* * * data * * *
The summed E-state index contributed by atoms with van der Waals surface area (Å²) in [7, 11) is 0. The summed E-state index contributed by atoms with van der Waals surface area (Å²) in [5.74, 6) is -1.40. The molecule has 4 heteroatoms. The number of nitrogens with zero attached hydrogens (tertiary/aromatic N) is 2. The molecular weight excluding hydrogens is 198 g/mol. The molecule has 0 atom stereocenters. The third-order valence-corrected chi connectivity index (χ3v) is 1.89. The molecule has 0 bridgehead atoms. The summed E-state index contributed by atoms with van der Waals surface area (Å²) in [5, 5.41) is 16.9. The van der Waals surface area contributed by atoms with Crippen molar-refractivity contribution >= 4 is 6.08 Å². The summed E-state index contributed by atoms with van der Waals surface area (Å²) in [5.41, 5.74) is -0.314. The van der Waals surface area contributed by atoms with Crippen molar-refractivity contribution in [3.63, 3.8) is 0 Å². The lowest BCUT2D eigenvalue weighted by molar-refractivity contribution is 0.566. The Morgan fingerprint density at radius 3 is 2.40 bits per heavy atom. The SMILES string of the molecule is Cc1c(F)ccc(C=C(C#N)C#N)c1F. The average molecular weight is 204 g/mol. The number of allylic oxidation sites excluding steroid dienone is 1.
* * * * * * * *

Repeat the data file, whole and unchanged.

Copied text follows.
The summed E-state index contributed by atoms with van der Waals surface area (Å²) in [7, 11) is 0. The summed E-state index contributed by atoms with van der Waals surface area (Å²) in [5.74, 6) is -1.40. The molecule has 4 heteroatoms. The number of nitrogens with zero attached hydrogens (tertiary/aromatic N) is 2. The molecular weight excluding hydrogens is 198 g/mol. The molecule has 0 atom stereocenters. The third-order valence-corrected chi connectivity index (χ3v) is 1.89. The molecule has 0 bridgehead atoms. The summed E-state index contributed by atoms with van der Waals surface area (Å²) in [5, 5.41) is 16.9. The van der Waals surface area contributed by atoms with Crippen molar-refractivity contribution >= 4 is 6.08 Å². The summed E-state index contributed by atoms with van der Waals surface area (Å²) in [5.41, 5.74) is -0.314. The van der Waals surface area contributed by atoms with Crippen molar-refractivity contribution in [3.63, 3.8) is 0 Å². The lowest BCUT2D eigenvalue weighted by molar-refractivity contribution is 0.566. The Morgan fingerprint density at radius 3 is 2.40 bits per heavy atom. The SMILES string of the molecule is Cc1c(F)ccc(C=C(C#N)C#N)c1F. The average molecular weight is 204 g/mol. The number of allylic oxidation sites excluding steroid dienone is 1.